Baramulla: Once a lifeline of people of Baramulla district, the River Jhelum in Baramulla is fast turning into a cesspool.
The reckless use of riverbanks as unauthorised garbage dumping sites has deteriorated its water quality.
The deteriorating condition of the River Jhelum at Baramulla is mainly attributed to the dumping of tonnes of garbage on its banks or close to it, polluting the river beyond repair.
Besides, scores of syringes and other medical wastes can be spotted scattered around the banks of the river, making the river water further polluted.
Among the dumping waste include polythene bags and plastic bottles which have been the main source of waste, considered extremely dangerous for the environment.
“The other biggest source of pollution in River Jhelum besides garbage dumping is poultry and animal excreta which further pollute it,” said Farooq Ahmad, an environmentalist.
The river is also the main source of providing drinking water to over 90,000 people of the town. As per officials of the Jal Shakti Department, on average over 6 million gallons of drinking water is supplied to the town residents from the river every day.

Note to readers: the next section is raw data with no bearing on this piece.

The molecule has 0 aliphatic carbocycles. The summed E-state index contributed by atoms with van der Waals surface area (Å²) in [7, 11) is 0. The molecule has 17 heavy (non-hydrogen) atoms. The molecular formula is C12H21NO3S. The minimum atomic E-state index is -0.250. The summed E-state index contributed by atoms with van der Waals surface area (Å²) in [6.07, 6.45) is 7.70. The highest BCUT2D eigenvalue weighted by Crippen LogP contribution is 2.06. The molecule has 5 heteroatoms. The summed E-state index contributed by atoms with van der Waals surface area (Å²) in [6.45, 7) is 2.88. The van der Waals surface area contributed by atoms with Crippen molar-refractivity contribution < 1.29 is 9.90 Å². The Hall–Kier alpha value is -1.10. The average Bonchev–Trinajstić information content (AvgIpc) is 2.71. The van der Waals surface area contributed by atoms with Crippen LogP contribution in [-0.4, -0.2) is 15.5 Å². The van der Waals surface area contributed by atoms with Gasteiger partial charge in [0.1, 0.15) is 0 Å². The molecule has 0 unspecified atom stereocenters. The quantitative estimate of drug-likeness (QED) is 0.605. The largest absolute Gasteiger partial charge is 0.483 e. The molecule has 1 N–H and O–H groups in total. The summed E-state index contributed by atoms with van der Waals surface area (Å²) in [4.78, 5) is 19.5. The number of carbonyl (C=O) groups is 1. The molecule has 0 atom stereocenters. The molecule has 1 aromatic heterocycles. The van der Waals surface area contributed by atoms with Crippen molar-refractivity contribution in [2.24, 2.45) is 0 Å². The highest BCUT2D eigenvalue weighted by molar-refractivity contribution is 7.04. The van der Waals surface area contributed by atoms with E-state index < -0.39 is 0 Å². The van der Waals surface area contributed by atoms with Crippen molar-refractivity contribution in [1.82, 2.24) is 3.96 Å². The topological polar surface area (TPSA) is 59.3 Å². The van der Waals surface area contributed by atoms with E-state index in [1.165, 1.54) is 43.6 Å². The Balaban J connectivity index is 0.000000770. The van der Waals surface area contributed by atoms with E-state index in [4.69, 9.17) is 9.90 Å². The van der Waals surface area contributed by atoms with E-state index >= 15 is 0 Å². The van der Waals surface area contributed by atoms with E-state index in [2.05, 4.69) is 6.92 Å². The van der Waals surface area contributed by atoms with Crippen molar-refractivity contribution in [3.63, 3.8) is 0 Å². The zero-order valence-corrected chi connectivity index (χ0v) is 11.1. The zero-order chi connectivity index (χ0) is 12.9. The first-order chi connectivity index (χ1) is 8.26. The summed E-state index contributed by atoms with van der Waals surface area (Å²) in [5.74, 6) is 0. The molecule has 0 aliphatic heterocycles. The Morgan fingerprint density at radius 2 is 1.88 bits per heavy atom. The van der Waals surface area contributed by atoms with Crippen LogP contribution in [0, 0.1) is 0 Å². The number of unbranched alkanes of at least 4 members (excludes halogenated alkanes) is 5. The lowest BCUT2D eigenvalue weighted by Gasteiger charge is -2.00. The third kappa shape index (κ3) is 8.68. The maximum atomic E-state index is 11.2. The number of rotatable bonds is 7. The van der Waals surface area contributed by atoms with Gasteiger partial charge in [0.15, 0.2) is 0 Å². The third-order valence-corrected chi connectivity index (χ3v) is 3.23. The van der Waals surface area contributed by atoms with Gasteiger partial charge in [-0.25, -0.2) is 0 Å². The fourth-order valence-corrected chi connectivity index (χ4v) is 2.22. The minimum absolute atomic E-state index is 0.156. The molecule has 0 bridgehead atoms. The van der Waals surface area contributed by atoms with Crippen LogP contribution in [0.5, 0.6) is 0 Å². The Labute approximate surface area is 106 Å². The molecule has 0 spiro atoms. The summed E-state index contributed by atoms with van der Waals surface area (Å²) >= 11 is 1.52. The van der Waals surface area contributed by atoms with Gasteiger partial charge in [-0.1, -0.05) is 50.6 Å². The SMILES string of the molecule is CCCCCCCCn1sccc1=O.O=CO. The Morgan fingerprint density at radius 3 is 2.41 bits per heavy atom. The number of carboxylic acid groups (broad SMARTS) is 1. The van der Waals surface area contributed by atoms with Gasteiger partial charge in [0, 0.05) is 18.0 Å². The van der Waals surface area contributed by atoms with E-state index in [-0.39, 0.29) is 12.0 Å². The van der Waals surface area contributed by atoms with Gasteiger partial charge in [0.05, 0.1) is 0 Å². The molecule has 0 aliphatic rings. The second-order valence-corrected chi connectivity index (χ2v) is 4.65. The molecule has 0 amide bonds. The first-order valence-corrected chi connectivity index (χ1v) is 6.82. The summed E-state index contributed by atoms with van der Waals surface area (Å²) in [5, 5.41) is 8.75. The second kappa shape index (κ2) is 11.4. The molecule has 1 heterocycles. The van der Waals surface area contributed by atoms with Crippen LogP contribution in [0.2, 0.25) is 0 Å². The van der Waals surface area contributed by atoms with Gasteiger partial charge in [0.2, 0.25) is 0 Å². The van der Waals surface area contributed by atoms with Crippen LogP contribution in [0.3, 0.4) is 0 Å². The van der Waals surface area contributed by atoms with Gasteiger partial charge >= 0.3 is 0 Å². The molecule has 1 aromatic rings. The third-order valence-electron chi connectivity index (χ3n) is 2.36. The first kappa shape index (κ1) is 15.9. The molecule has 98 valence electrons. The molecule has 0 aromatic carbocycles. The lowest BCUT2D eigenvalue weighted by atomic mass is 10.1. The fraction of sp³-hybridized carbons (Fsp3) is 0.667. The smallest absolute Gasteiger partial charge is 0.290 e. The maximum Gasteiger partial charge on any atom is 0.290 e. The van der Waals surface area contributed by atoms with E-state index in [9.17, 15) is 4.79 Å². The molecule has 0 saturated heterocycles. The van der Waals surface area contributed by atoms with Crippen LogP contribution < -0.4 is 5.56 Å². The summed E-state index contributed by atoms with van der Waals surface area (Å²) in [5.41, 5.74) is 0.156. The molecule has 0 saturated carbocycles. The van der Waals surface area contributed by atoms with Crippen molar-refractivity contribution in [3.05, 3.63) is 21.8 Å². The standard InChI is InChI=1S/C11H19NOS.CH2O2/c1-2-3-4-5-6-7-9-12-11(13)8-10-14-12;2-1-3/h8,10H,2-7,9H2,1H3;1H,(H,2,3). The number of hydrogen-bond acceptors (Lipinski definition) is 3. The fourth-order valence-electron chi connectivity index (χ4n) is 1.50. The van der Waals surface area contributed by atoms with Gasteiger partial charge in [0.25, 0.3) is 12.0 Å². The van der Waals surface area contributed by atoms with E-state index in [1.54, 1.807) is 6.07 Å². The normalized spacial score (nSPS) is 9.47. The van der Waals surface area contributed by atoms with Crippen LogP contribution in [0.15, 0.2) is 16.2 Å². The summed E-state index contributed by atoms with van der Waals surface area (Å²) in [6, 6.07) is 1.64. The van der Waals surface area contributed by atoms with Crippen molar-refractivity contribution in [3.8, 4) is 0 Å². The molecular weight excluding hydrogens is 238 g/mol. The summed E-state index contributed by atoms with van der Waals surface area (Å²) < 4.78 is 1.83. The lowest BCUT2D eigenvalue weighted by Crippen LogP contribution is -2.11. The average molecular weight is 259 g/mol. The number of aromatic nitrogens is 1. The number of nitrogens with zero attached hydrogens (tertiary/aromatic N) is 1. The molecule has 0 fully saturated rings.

However, with no solution to the deteriorating condition of the river, the drinking water quality is worsening with each passing day.
“The authorities should take all measures to protect it from pollution as the freshwater biodiversity is in crisis,” said Mushtaq Ahmad, a local.
Although Municipal Council Baramulla has started garbage collecting services from different town wards, the biggest issue for the municipal council is to dump the waste material at the designated dumping site.
In the absence of the dumping site, the garbage waste is often dumped at different unauthorised sites.
The River Jhelum has had a significant role in determining the socio-economic status of the people of Baramulla town.
The river in the past was the main mode of goods transportation from one place to another.
The local economy was by and large connected with the River Jhelum and had been part and parcel of people’s growth.
The locals here said that concrete measures from the Baramulla district administration could save the river from further deterioration.
They said that despite a growing population, the administration had been unable to set up a solid waste mechanism with the result tones of garbage were being dumped on the riverbanks or at those places which had the potential to cause an extreme level of pollution.
“Identification of garbage dumps can relieve the town from unauthorised waste dumping. Besides, a proper solid waste management mechanism, especially in urban areas like Baramulla town will ensure better health for River Jhelum,” said Muhammad Ashfaq of Baramulla town.